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Every computer should be connected to a good surge suppressor, and preferably a UPS. A surge suppressor is a device that absorbs abnormally high voltages that can damage a computer. You plug the surge suppressor into a wall outlet and plug the computer and other peripherals such as monitor and printer into it. A UPS is a device that provides a battery backup to keep your computer running for a few minutes in case of a power failure. Except for very expensive models, UPSs provide power just long enough to allow the user to save work and shut down the computer—most can do this automatically. The advantage to this is the prevention of lost data, and the capability of allowing users to work uninterrupted in the event of very brief power failures. Most or all UPSs provide surge suppression, so you don't need a separate surge suppressor. Most or all UPSs also provide brownout protection—that is, they take over from the wall outlet and supply power when the wall voltage dips below a minimum acceptable level.
There are hundreds of outlet strips available for less than $10, even as low as $2 or $3. Except in very rare instances, these provide little or no protection. When selecting a surge suppressor and/or UPS, there are many things to consider.
For both UPSs and surge suppressors:
The needed number of regular outlets and, for transformers, widely spaced outlets.
The necessary specifications. For an instructive article, go to howstuffworks.com/ surge-protector.htm.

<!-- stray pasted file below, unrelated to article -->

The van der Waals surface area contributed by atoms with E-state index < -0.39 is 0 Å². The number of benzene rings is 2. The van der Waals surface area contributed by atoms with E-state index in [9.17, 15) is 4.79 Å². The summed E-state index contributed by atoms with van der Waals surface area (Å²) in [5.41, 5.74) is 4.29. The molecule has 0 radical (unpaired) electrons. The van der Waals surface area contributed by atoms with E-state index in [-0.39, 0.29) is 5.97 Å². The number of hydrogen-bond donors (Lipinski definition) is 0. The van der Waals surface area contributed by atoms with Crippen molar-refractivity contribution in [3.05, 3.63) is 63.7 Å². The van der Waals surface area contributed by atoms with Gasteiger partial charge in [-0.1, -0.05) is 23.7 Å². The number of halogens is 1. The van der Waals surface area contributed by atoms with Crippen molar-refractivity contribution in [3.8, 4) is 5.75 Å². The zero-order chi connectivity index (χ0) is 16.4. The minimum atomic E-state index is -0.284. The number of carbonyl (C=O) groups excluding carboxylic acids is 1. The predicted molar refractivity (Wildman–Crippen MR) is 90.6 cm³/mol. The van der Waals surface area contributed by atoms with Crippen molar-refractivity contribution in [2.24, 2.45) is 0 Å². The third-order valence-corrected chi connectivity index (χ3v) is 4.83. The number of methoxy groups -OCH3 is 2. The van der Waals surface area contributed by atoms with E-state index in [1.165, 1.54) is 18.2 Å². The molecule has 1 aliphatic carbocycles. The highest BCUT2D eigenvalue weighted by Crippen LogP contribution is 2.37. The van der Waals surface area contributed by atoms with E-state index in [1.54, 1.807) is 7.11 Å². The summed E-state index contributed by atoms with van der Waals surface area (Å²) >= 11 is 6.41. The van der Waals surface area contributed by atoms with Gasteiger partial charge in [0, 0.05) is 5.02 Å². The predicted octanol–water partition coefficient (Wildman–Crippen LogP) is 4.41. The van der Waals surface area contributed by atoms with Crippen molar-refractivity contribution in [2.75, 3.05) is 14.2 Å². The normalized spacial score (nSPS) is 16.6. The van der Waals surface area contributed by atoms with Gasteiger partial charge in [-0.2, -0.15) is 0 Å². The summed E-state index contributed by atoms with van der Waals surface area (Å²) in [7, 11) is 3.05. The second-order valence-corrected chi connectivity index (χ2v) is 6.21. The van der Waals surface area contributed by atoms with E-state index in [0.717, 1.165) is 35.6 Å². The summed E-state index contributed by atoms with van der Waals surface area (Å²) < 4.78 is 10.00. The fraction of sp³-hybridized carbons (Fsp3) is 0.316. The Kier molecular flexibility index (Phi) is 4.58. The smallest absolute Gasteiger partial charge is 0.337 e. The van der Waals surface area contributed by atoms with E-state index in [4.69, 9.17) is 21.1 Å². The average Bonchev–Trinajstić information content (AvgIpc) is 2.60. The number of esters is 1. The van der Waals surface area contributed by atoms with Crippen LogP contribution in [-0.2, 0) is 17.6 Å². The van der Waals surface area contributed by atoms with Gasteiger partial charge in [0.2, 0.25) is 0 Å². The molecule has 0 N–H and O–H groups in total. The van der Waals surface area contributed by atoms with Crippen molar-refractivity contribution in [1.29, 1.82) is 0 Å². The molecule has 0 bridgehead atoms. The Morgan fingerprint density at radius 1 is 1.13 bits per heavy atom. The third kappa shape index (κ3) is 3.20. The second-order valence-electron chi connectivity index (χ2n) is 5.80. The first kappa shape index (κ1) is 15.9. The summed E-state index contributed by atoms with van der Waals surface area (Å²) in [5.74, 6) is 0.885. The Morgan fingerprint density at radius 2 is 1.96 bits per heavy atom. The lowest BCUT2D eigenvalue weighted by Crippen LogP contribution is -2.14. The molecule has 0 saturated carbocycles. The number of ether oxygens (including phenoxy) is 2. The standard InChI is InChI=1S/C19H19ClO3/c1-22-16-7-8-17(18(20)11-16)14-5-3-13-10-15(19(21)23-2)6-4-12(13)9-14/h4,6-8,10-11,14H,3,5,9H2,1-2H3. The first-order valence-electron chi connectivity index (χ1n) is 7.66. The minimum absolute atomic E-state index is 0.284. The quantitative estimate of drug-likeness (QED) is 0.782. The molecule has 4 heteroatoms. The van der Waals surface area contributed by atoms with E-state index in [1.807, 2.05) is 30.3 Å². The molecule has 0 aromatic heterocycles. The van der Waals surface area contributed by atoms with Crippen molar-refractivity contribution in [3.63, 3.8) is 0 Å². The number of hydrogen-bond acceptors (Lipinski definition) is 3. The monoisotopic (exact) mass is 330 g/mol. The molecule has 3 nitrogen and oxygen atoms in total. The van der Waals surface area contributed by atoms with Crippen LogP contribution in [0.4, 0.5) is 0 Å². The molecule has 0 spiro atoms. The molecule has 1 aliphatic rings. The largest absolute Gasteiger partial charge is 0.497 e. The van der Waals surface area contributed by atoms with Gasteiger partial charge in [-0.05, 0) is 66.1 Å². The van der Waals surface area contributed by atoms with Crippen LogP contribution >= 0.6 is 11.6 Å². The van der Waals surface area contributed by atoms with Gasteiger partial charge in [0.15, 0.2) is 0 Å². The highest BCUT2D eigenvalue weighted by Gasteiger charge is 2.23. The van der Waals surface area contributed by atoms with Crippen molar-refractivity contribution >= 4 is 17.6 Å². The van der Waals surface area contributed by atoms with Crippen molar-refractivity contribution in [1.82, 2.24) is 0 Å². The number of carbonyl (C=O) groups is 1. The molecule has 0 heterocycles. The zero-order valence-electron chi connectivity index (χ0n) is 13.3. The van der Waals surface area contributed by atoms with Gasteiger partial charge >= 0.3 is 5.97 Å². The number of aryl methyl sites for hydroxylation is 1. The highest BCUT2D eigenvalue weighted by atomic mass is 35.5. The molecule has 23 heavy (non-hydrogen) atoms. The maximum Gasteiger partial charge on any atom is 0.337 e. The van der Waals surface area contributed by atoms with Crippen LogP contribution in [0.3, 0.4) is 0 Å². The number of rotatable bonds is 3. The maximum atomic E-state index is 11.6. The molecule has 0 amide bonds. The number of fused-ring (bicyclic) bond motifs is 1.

For UPSs only:
The amount of time you need the system to continue to run after the power fails.
Add up the total wattage of the computer, monitor, and other essential peripherals, and make sure the UPS is designed to work with at least that amount of wattage.
In most UPSs, some outlets have battery backup and some have surge suppression only. Make sure that you have enough backed-up outlets to serve your purposes.
It is nearly impossible to protect against a direct lightning strike. By having a good computer grade surge protector installed between all equipment and the outlets including the telephone and network connections, you will minimize your risk of loss. If you are going to be leaving the computer equipment unused for an extended period, it is safest to unplug everything from the outlets, thus eliminating the risk altogether.
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